No “One Right Answer” for a Universal Issue

Message to HR Leaders: “Be Bold in 2013”Posted by David Lusk and Scott Cole on March 15, 2013

It seems that no matter where in the world a business operates, it isn’t escaping pressures on the people side of the business.

This is the 19th year we have surveyed employers’ priorities for their rewards programs, but it is the first year we have included international employers. This year the Top Five Global Employer Rewards Priorities Survey includes responses from employers in 27 countries in the Americas, Asia Pacific, and EMEA (Europe, Middle East, Africa) regions. Despite sharp differences in economic, political, and geographic challenges among the regions, survey responses showed much less variation in employer concerns about the following challenges:

    1. Attracting, motivating, and retaining employees
    2. Aligning Total Rewards strategy with business strategy and brand
    3. Motivating staff when pay increases are flat or non-existent
    4. Controlling the costs of employee benefits
    5. Realizing appropriate ROI from reward expenditures

We also queried employees about their top personal concerns, and found that employment security ranked in the top three across all regions. Financial concerns rounded out the top three, including employees’ ability to earn additional rewards that allow them to advance in real economic terms at No. 2, and employees’ ability to afford retirement at No. 3. In the U.S. however, two-thirds of respondents ranked their ability to afford retirement as their top concern; 34 percent of U.S. employees plan to delay their retirement age. This is in surprising contrast to other regions, even EMEA where debt crises loom large. There, 16 percent of employees say they plan on delaying retirement, with 17 percent indicating plans to delay it in Asia Pacific.

This financial insecurity seems to drive flight risk—more than one-third of responding employees (38%) said they would consider leaving for another job that provides better benefits (21%) or more stability (17%).

So, zooming out to see the big picture, we have employers concerned about attracting and keeping talent, and employees concerned about keeping their jobs and being financially stable. There’s a generational mix at play here as well, with workforces in China, the U.S., and most of Europe aging, while countries such as India and Brazil are seeing a high influx of young employees. Having four distinct generations in the workforce, each with their own distinct values and expectations presents another dimension to the talent challenge for employers. Not all the employees we surveyed think their employers are handling that challenge well. Only 61 percent of global respondents either somewhat agree or strongly agree that their organization’s leadership team understands the differing generational values in the workforce; and more than one in four respondents indicate their organization does not have the correct Total Rewards strategy in place to recruit and retain the talent needed in their workforce.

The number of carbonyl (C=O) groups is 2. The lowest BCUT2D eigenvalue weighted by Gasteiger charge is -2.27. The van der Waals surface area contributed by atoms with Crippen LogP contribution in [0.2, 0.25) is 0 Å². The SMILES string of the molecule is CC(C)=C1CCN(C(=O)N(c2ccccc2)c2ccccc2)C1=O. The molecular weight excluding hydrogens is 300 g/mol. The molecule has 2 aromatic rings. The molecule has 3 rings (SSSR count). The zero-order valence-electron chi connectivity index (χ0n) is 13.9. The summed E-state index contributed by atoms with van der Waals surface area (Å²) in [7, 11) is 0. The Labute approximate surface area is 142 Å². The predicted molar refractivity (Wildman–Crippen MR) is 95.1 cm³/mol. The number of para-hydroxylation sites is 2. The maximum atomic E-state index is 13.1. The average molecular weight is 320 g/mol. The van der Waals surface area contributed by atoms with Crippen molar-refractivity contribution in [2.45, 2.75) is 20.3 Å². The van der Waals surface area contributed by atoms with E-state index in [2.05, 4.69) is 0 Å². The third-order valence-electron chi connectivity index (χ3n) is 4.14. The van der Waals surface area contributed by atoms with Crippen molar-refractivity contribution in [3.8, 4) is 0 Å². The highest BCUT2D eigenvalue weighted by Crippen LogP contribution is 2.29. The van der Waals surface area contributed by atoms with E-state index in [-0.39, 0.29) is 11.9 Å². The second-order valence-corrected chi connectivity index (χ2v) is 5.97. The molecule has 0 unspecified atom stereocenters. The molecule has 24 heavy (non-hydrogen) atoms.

What are some takeaways for employers?

  • Understand your employees’ concerns. Global surveys are a good starting point, but may not be totally in tune with your workforce’s concerns or specific generational mix.
  • Calibrate talent and rewards strategies and retirement and pension programs to meet generational expectations of extended employment. This can also be an astute retention strategy.
  • Redefine total rewards programs to motivate, attract, and retain employees at every stage in their career.
  • Understand that employees are consumers who have choices. Offering training, leadership and mentoring programs, and other nontraditional forms of rewards and recognition can help establish your organization as an employer of choice.

David Lusk
David Lusk is a principal with Deloitte Consulting LLP—and the former National Practice Leader for Employer Health Care consulting. For over 12 years, he was the West Region Total Rewards service line leader. David has spent the last 29 years serving clients and leading project teams across the US primarily focusing on retirement, health and welfare benefit purchasing, design, finance, and employee engagement strategies for large plan sponsors.
Scott Cole
Scott Cole is a senior manager with Deloitte Consulting LLP. Scott has 14 years of experience in HR service delivery, outsourcing advisory, and employee benefits consulting. He recently spent two years leading Deloitte’s Total Rewards consulting practice in India, where he worked with both US and global employers on Rewards design and delivery, including broad-based and executive compensation, sales force effectiveness, retirement, health and welfare, and employee benefits outsourcing.
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